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Are you suffering from overtraining syndrome or burn out?

Are you suffering from overtraining syndrome or burn out?

We all have an innate desire to do or be or feel better.  In sports this looks like a constant dance of pushing and recovering so that you can improve your skill.  What happens when the recovery phase stops working?  Overtraining syndrome, burn out, overreaching, or unexplained underperformance are the names used to describe what happens. 

If you are fatigued and experiencing reduced performance then you may have overtraining syndrome.  Your body becomes weaker the harder you push instead of stronger.  Normally if you push then recover in a methodical way you build your capacity at whatever skill you attempt. In overtraining syndrome you just keep feeling weaker, more fatigued, and decreased performance the more you train.

Take the test:

  1. Do you see your performance going downhill?
  2. Is your stamina decreasing instead of increasing with your training?
  3. Has it been taking you more and more time to recover from training?
  4. Has energy and performance been getting worse for more than 2 months?
  5. Are you fatigued more than you used to be?  Have you noticed your overall energy lower than before?
  6. Have you noticed or anyone else commented on you being moody lately?
  7. Do your muscles feel heavy, stiff, or sore?
  8. Has it taken you more than 14 days to recover?
  9. Do you waken unrefreshed?
  10. Are you experiencing lack of motivation and/or loss of mental clarity?
  11. Are you feeling depression, anxiety, irritability, or restlessness more in the last 2 months?
  12. Disease has been ruled out?

If you answered yes to more than 3 of these questions then you may be experiencing Overtraining Syndrome.

Overtraining becomes an issue when you are wanting to finish an event in a certain time or are an elite athlete.  If you have the luxury of stopping your activity and spending months to recover then you do not need to explore treatments.  If on the other hand your are competitive and want to achieve something great you will need to nip this in the bud right away.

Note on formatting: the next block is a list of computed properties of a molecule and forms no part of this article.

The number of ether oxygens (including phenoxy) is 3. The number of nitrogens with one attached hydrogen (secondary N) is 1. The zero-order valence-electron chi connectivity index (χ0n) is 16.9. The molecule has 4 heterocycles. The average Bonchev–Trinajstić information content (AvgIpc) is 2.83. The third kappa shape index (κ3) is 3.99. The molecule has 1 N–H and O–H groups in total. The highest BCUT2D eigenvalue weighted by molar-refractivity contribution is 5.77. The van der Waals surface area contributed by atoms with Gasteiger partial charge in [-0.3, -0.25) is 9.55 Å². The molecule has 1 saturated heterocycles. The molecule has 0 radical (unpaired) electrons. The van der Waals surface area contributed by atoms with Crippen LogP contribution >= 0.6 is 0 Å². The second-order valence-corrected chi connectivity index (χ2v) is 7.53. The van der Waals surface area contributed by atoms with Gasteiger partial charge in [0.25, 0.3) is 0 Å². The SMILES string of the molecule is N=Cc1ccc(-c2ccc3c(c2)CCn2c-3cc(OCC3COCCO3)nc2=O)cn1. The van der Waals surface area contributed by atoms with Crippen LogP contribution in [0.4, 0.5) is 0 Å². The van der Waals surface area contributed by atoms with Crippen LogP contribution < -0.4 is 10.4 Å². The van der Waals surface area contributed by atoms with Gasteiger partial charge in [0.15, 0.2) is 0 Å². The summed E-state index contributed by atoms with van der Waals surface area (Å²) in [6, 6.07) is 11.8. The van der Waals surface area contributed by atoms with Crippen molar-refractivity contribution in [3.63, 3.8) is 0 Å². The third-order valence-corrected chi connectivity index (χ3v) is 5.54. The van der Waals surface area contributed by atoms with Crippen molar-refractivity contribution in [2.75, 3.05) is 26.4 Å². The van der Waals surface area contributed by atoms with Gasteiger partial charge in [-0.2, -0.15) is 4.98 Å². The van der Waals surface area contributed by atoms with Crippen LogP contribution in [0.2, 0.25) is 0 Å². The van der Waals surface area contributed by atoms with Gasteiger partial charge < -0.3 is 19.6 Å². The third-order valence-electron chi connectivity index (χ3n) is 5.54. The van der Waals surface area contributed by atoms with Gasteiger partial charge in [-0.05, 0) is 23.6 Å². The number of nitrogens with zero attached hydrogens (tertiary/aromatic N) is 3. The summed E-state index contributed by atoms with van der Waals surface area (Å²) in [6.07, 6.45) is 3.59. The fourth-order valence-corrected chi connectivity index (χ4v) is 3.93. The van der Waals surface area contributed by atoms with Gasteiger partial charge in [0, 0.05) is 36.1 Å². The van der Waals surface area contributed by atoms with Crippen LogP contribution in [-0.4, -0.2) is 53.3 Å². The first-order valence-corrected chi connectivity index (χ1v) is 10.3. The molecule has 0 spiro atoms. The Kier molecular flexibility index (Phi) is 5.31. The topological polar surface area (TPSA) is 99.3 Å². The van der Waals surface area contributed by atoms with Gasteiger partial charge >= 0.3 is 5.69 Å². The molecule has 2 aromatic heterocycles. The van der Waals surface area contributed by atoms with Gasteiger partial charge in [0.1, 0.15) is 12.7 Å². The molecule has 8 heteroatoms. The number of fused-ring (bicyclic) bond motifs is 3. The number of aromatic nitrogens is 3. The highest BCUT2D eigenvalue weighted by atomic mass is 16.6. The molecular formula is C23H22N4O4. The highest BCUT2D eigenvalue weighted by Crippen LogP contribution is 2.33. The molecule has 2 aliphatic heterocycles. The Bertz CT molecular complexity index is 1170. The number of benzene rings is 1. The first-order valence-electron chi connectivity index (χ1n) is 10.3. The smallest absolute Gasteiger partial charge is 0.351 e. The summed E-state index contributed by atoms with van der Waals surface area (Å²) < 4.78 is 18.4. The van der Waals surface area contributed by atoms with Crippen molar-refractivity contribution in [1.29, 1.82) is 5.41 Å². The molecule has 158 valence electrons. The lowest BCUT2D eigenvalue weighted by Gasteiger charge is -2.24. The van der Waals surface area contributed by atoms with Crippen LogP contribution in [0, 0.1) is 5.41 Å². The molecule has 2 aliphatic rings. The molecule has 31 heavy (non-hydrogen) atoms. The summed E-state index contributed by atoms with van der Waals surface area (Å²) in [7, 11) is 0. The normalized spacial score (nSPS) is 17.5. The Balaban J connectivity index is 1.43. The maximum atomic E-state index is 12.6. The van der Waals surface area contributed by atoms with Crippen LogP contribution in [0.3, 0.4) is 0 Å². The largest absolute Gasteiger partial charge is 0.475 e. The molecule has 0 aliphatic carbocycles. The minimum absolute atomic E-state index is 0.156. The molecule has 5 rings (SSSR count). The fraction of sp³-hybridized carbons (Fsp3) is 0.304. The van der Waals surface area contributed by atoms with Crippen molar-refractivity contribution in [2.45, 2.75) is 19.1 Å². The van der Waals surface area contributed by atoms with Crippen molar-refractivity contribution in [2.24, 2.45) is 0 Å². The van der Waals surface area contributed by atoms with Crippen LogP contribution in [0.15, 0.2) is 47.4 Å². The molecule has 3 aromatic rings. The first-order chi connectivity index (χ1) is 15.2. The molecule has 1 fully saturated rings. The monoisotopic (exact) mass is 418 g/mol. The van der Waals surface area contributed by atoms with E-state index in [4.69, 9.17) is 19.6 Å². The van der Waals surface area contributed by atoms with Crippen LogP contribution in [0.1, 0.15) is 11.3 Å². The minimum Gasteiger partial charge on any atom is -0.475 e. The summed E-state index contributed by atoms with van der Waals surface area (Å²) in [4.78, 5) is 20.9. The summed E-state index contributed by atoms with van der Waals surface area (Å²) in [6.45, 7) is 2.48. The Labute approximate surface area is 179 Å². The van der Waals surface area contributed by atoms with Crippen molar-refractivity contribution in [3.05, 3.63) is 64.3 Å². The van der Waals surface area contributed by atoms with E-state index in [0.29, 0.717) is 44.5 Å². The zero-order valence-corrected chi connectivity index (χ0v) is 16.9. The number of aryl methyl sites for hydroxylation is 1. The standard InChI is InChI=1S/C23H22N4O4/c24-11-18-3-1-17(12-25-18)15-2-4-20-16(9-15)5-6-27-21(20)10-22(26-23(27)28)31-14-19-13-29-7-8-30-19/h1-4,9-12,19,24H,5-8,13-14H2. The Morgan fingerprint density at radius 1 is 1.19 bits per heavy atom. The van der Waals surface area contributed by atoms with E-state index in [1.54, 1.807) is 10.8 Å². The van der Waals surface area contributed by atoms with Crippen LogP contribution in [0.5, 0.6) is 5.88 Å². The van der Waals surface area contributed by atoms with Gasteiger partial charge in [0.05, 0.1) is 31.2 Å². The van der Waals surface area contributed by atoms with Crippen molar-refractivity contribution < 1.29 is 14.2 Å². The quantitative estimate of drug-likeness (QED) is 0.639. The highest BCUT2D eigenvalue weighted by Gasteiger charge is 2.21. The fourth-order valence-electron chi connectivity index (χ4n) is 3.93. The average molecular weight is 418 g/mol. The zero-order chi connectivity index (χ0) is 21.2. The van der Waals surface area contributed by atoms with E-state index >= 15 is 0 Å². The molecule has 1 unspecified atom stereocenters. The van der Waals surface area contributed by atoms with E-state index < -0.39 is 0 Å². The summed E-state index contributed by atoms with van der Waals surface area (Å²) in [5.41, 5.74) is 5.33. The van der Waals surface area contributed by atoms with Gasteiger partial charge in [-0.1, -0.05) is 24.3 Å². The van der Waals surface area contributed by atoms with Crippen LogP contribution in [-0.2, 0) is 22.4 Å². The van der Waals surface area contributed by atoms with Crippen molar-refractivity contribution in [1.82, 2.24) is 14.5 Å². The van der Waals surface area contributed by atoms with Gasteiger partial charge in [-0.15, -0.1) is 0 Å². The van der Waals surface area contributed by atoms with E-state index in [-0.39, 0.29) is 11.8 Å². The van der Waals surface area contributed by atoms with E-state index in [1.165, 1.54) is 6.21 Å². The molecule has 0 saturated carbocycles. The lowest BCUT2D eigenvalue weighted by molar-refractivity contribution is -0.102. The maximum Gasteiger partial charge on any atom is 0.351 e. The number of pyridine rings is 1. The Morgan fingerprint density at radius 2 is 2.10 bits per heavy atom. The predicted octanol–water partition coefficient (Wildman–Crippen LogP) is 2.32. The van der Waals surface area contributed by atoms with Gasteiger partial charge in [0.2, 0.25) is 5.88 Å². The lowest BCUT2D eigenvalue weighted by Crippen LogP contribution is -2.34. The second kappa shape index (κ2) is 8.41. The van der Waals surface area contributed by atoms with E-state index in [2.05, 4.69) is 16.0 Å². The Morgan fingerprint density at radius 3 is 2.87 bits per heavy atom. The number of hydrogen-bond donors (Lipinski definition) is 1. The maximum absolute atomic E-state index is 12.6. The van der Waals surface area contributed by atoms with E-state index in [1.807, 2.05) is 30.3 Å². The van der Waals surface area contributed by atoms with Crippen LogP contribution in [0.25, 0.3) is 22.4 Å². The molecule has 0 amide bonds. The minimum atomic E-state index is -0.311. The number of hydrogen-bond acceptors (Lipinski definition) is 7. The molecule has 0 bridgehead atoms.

Make sure to rule out disease processes.  A doctor trained in looking for this should be able to rule out the following causes of underperformance: adrenal imbalances, undiagnosed asthma/bronchial hyperreactivity, diabetes, iron deficiency with or without anemia, infection (mono, myocarditis, hepatitis, HIV, etc), malnutrition(due to improver nutrition, eating disorders, celiac dz, etc.) and thyroid imbalances.

What causes it and what can be done about it?

Many athletes will increase their training routines when they see a dip in performance.  This is where close analysis should be taken so that overtraining does not take place at this time.  This appears to be the time when OTS can happen quite easily. 

There are many factors involved in causing OTS and this paper is not for exploring the causes or treatments.  This paper is to help you make an assessment of your current situation.  The theories of the causes of OTS are; Glycogen hypothesis, Central fatigue hypothesis, Glutamine hypothesis, Oxidative stress hypothesis, Hypothalamic hypothesis, and the Cytokine hypothesis.  In this paper I just want to introduce you to the titles so you are aware that it can be complex and often needs specialized guidance to get through. 

The Good News
The good news is that overtraining can be reversed fairly quickly with the right guidance.  You can get back to achieving your goals and having fun doing what you love with the right direction. What can be done to treat an overtrained body or body in burn out depends on the presentation and the factors that have lead up to it in each individual.  Find someone who knows how to access and treat you from a wholistic perspective to give yourself the best chances of getting back in your game.

If you would like to understand if you have Overtraining syndrome and what your treatment options are, please call our clinic to get more information.  604.737.0012


References:

Sports Health. 2012 Mar;4(2):128-38.
Overtraining syndrome: a practical guide.
Kreher JB1, Schwartz JB.

J Sports Sci. 1995 Summer;13 Spec No:S41-8.
Overtraining: consequences and prevention.
Eichner ER1.

Curr Sports Med Rep. 2014 Jan-Feb;13(1):45-51. doi: 10.1249/JSR.0000000000000027.
Overtraining syndrome in the athlete: current clinical practice.
Carfagno DG1, Hendrix JC 3rd